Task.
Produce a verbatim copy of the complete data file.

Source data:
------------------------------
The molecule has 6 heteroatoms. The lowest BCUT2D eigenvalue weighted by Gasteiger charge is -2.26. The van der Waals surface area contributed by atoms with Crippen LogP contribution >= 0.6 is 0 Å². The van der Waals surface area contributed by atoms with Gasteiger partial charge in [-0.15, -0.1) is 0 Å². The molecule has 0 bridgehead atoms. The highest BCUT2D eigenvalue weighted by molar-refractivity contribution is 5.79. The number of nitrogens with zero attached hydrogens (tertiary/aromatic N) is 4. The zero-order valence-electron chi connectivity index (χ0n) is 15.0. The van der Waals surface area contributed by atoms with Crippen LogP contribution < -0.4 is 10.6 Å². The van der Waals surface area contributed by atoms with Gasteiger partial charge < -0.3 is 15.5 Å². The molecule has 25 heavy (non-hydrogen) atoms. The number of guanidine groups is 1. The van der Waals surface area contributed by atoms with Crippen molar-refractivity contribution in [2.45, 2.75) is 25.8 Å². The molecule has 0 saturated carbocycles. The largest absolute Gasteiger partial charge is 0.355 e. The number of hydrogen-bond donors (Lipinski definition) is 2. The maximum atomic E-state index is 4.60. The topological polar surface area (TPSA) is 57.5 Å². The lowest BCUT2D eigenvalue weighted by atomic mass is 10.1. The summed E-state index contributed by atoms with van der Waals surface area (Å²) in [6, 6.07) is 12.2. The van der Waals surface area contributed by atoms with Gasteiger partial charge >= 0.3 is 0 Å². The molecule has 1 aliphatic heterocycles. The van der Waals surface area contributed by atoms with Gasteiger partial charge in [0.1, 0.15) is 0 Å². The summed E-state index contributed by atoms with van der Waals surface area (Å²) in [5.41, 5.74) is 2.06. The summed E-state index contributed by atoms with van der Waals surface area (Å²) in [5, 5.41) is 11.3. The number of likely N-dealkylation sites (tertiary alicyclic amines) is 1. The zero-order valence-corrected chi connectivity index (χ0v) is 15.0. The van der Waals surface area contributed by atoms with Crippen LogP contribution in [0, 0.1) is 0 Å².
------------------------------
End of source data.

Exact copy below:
The molecule has 6 heteroatoms. The lowest BCUT2D eigenvalue weighted by Gasteiger charge is -2.26. The van der Waals surface area contributed by atoms with Crippen LogP contribution >= 0.6 is 0 Å². The van der Waals surface area contributed by atoms with Gasteiger partial charge in [-0.15, -0.1) is 0 Å². The molecule has 0 bridgehead atoms. The highest BCUT2D eigenvalue weighted by molar-refractivity contribution is 5.79. The number of nitrogens with zero attached hydrogens (tertiary/aromatic N) is 4. The zero-order valence-electron chi connectivity index (χ0n) is 15.0. The van der Waals surface area contributed by atoms with Crippen LogP contribution < -0.4 is 10.6 Å². The van der Waals surface area contributed by atoms with Gasteiger partial charge < -0.3 is 15.5 Å². The molecule has 25 heavy (non-hydrogen) atoms. The number of guanidine groups is 1. The van der Waals surface area contributed by atoms with Crippen molar-refractivity contribution in [2.45, 2.75) is 25.8 Å². The molecule has 0 saturated carbocycles. The largest absolute Gasteiger partial charge is 0.355 e. The number of hydrogen-bond donors (Lipinski definition) is 2. The maximum atomic E-state index is 4.60. The topological polar surface area (TPSA) is 57.5 Å². The lowest BCUT2D eigenvalue weighted by atomic mass is 10.1. The summed E-state index contributed by atoms with van der Waals surface area (Å²) in [6, 6.07) is 12.2. The van der Waals surface area contributed by atoms with Gasteiger partial charge >= 0.3 is 0 Å². The molecule has 1 aliphatic heterocycles. The van der Waals surface area contributed by atoms with Gasteiger partial charge in [0.1, 0.15) is 0 Å². The summed E-state index contributed by atoms with van der Waals surface area (Å²) in [5.41, 5.74) is 2.06. The summed E-state index contributed by atoms with van der Waals surface area (Å²) in [5, 5.41) is 11.3. The number of likely N-dealkylation sites (tertiary alicyclic amines) is 1. The zero-order valence-corrected chi connectivity index (χ0v) is 15.0. The van der Waals surface area contributed by atoms with Crippen LogP contribution in [0, 0.1) is 0 Å².